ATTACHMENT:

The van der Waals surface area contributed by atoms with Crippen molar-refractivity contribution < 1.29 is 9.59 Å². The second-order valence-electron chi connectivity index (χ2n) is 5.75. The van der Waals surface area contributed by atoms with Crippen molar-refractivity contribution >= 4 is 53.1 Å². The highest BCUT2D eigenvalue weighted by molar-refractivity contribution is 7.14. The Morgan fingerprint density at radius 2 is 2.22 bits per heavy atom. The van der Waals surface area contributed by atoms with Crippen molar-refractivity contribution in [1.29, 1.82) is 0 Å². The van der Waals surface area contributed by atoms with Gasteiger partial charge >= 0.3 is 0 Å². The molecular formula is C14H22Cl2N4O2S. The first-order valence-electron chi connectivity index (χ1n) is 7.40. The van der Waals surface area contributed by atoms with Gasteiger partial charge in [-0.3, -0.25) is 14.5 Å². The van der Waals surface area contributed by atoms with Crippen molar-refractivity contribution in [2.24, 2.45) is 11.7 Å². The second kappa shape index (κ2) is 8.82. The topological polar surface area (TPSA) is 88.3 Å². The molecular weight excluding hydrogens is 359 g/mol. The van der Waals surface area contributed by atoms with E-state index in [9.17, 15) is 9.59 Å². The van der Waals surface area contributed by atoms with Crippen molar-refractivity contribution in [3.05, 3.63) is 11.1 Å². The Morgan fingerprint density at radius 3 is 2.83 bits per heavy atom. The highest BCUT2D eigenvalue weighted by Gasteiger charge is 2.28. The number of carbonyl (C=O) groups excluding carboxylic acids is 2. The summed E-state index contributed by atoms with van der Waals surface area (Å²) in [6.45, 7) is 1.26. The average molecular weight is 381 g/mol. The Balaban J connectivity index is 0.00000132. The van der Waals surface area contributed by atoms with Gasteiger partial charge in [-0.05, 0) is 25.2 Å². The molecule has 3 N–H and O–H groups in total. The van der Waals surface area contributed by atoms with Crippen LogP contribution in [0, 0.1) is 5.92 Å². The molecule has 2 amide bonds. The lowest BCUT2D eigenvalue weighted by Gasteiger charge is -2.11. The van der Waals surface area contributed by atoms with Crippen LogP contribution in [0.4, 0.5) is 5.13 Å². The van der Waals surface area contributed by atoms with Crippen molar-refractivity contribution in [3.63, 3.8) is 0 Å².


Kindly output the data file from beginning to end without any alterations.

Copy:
The van der Waals surface area contributed by atoms with Crippen molar-refractivity contribution < 1.29 is 9.59 Å². The second-order valence-electron chi connectivity index (χ2n) is 5.75. The van der Waals surface area contributed by atoms with Crippen molar-refractivity contribution >= 4 is 53.1 Å². The highest BCUT2D eigenvalue weighted by molar-refractivity contribution is 7.14. The Morgan fingerprint density at radius 2 is 2.22 bits per heavy atom. The van der Waals surface area contributed by atoms with Crippen molar-refractivity contribution in [1.29, 1.82) is 0 Å². The van der Waals surface area contributed by atoms with Gasteiger partial charge >= 0.3 is 0 Å². The molecular formula is C14H22Cl2N4O2S. The first-order valence-electron chi connectivity index (χ1n) is 7.40. The van der Waals surface area contributed by atoms with Gasteiger partial charge in [-0.3, -0.25) is 14.5 Å². The van der Waals surface area contributed by atoms with Crippen molar-refractivity contribution in [2.24, 2.45) is 11.7 Å². The second kappa shape index (κ2) is 8.82. The topological polar surface area (TPSA) is 88.3 Å². The molecular weight excluding hydrogens is 359 g/mol. The van der Waals surface area contributed by atoms with E-state index in [9.17, 15) is 9.59 Å². The van der Waals surface area contributed by atoms with Crippen molar-refractivity contribution in [3.05, 3.63) is 11.1 Å². The Morgan fingerprint density at radius 3 is 2.83 bits per heavy atom. The highest BCUT2D eigenvalue weighted by Gasteiger charge is 2.28. The number of carbonyl (C=O) groups excluding carboxylic acids is 2. The summed E-state index contributed by atoms with van der Waals surface area (Å²) in [6.45, 7) is 1.26. The average molecular weight is 381 g/mol. The Balaban J connectivity index is 0.00000132. The van der Waals surface area contributed by atoms with Gasteiger partial charge in [-0.05, 0) is 25.2 Å². The molecule has 3 N–H and O–H groups in total. The van der Waals surface area contributed by atoms with Crippen LogP contribution in [0, 0.1) is 5.92 Å². The molecule has 2 amide bonds. The lowest BCUT2D eigenvalue weighted by Gasteiger charge is -2.11. The van der Waals surface area contributed by atoms with Crippen LogP contribution in [0.4, 0.5) is 5.13 Å². The van der Waals surface area contributed by atoms with Crippen molar-refractivity contribution in [3.63, 3.8) is 0 Å².